Consumer Spending Leading Economic Growth, Says Moody’s
- Oct 19, 2016
U.S. consumers are likely to continue buying goods and services at a steady rate, though that may not be enough to save some struggling retailers, according to an analysis by Moody’s Analytics.
Consumer spending in the U.S. has been growing by about 3 percent year-over-year, which is weak by historical standards when the country is not in a recession. However, the risks going forward are weighted to the upside, says Moody’s Senior Director Scott Hoyt.
“Consumer spending is growing at a healthy pace and powerfully leading economic growth,” Hoyt said. “Tightening labor markets and faster wage growth are among the factors that will propel spending forward, allowing real growth to maintain its healthy pace and retail sales growth to gradually improve.”
There are a number of reasons that overall growth of consumer spending is likely to be strong going forward. Those include:
- Job growth remains strong. The economy has produced about 200,000 jobs per month since 2010, dropping the unemployment rate below 5 percent. However, workforce participation levels remain off historical highs and the number of underemployed workers remains at a level that is less than full employment.
- Wage growth is likely to accelerate as workers get more bargaining power. Hoyt suggested that one way to measure this is the rate of workers who quit jobs, which historically has been correlated with higher wages. If historical patterns hold, wage growth should rise to more than 3 percent from its current level of 2.4 percent.
- Household disposable income is set to rise. This is due to growth in non-wage income, such as home values and investment income.
- Household savings are above 5 percent. Consumers might continue to pocket the savings, which are currently above historical norms, due to uncertainty about the economy or just a decision not to spend, but the potential exists to spend the savings.
- Consumer credit is strong. Household debt service and financial obligations represent as small of a burden on families as they have since the Federal Reserve began tracking the data in 1980. That gives consumers the financial wherewithal to increase spending if they so choose.
- Bank credit standards are easing, albeit slightly.
- There is pent-up demand to replace aging goods. Data from the Bureau of Economic Analysis shows that goods such as vehicles, furniture and recreational materials are at or near historical highs in terms of replacement age.
There are also risks to the forecast that could keep consumer spending at sluggish levels. Those include:
- Consumer confidence. While it has been fairly strong, optimism has started to slip as the presidential election nears, and it could slide if job growth slows or the economy takes a turn for the worse.
- Rising energy prices. Oil is up over $50 a barrel, and while most analysts forecast little chance it gets much higher in the near term, it can be subject to rapid change.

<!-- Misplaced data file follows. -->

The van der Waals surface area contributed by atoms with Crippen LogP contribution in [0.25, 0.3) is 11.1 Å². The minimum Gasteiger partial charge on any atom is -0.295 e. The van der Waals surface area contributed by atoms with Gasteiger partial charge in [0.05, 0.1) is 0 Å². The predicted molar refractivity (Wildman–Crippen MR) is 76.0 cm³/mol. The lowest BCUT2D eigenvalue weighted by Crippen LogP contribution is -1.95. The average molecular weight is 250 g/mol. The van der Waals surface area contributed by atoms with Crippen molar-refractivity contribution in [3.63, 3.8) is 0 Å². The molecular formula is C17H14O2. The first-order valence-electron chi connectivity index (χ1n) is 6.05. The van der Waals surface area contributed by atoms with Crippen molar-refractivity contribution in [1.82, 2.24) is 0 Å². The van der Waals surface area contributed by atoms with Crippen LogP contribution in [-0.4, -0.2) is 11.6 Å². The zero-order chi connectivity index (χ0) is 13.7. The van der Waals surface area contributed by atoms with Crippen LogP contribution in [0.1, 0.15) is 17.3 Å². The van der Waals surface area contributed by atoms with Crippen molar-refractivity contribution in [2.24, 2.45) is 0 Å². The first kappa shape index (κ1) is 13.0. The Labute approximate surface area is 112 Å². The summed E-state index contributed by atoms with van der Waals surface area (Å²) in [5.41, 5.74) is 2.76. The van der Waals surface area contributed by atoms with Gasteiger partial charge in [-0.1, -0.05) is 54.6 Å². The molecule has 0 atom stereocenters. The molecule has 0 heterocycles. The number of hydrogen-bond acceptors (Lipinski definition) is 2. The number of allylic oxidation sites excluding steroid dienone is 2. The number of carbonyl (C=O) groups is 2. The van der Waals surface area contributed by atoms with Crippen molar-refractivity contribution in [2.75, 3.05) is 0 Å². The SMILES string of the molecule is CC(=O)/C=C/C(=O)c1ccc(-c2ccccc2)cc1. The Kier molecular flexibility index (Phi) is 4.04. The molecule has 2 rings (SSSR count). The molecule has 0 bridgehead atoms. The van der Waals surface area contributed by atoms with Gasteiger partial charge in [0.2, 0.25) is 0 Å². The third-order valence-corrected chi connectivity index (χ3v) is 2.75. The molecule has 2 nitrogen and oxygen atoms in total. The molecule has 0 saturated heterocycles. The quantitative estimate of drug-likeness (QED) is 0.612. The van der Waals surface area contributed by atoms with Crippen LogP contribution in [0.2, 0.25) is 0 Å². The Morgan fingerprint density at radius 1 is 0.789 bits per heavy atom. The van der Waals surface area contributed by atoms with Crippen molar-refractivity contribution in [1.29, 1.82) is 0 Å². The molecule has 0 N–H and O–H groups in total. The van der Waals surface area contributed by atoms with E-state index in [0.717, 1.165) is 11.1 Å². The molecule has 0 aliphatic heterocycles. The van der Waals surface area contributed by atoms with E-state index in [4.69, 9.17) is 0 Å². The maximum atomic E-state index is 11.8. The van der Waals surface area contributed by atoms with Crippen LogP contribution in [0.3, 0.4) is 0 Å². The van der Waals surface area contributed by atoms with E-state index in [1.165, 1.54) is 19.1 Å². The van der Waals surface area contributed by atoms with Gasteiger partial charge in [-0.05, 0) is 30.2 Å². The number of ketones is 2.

- Increases in household net worth from the stock market and housing can slow or flatten. The stock market has had a long bull run, and housing prices have been rising steadily since the end of the Great Recession. A correction could come to either segment.
- Rising interest rates. An increase in rates would create uncertainty about the economy and increase borrowing costs. However, consumers have little floating-rate debt, so the immediate impact of this might be minimal.
Speaking during a recent webinar, Hoyt pointed to deflation in consumer goods and competition from e-commerce as key reasons that some retailers are having financial troubles at a time when sales are consistently growing. Prices have fallen in recent months in retail categories that include department store merchandise, furniture, groceries and appliances. Prices are increasing above historical levels in only a handful of sectors, such as drug stores and restaurants. Meanwhile, e-commerce is increasing 15 percent each year and now encompasses 8.1 percent of total retail sales.
The upshot is that retailers face higher expenses and less profit. “Because of pricing pressures and the shift to online selling, retail sales growth, which is measured in nominal terms, is sluggish, and many retailers are struggling,” Hoyt said.
To be sure, there are myriad reasons for the struggle of many retailers. Some chains–such as Sears, Kmart and Sports Authority–failed to evolve over time to meet consumer preferences and spending habits. Other reasons include the aging population (older people tend to buy fewer consumer goods), rising student debt and higher rent (which leaves Millennials with less pocket money to spend), the delay in child rearing and even the trends toward sustainability and simpler living.
Consistent growth in consumer spending would be good news for the commercial real estate market, as it points to continued strong economic and job growth, and demand for warehouses and retail space. Even so, property owners and individual retailers need to evolve to meet the demands of consumers and the marketplace in order to remain relevant.